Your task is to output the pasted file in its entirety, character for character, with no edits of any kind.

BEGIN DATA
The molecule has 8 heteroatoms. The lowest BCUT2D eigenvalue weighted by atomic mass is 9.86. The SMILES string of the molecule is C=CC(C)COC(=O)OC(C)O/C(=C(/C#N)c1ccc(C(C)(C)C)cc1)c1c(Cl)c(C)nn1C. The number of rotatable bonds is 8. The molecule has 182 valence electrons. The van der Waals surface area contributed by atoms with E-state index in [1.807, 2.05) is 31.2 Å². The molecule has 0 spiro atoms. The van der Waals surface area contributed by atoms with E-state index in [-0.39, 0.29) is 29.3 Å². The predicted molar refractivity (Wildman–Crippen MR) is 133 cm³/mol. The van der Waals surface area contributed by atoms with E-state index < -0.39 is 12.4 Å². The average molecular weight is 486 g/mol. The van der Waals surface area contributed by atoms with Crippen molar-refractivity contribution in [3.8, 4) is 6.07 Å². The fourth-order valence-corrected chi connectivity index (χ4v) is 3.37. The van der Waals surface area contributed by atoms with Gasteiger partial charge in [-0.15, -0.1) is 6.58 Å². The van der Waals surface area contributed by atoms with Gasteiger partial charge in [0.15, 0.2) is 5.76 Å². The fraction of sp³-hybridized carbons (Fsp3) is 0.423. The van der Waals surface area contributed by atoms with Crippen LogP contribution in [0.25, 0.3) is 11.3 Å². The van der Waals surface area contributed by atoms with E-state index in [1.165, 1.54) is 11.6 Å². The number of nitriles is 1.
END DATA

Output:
The molecule has 8 heteroatoms. The lowest BCUT2D eigenvalue weighted by atomic mass is 9.86. The SMILES string of the molecule is C=CC(C)COC(=O)OC(C)O/C(=C(/C#N)c1ccc(C(C)(C)C)cc1)c1c(Cl)c(C)nn1C. The number of rotatable bonds is 8. The molecule has 182 valence electrons. The van der Waals surface area contributed by atoms with E-state index in [1.807, 2.05) is 31.2 Å². The molecule has 0 spiro atoms. The van der Waals surface area contributed by atoms with E-state index in [-0.39, 0.29) is 29.3 Å². The predicted molar refractivity (Wildman–Crippen MR) is 133 cm³/mol. The van der Waals surface area contributed by atoms with E-state index < -0.39 is 12.4 Å². The average molecular weight is 486 g/mol. The van der Waals surface area contributed by atoms with Crippen molar-refractivity contribution in [3.8, 4) is 6.07 Å². The fourth-order valence-corrected chi connectivity index (χ4v) is 3.37. The van der Waals surface area contributed by atoms with Gasteiger partial charge in [-0.15, -0.1) is 6.58 Å². The van der Waals surface area contributed by atoms with Gasteiger partial charge in [0.15, 0.2) is 5.76 Å². The fraction of sp³-hybridized carbons (Fsp3) is 0.423. The van der Waals surface area contributed by atoms with Crippen LogP contribution in [0.25, 0.3) is 11.3 Å². The van der Waals surface area contributed by atoms with E-state index in [1.165, 1.54) is 11.6 Å². The number of nitriles is 1.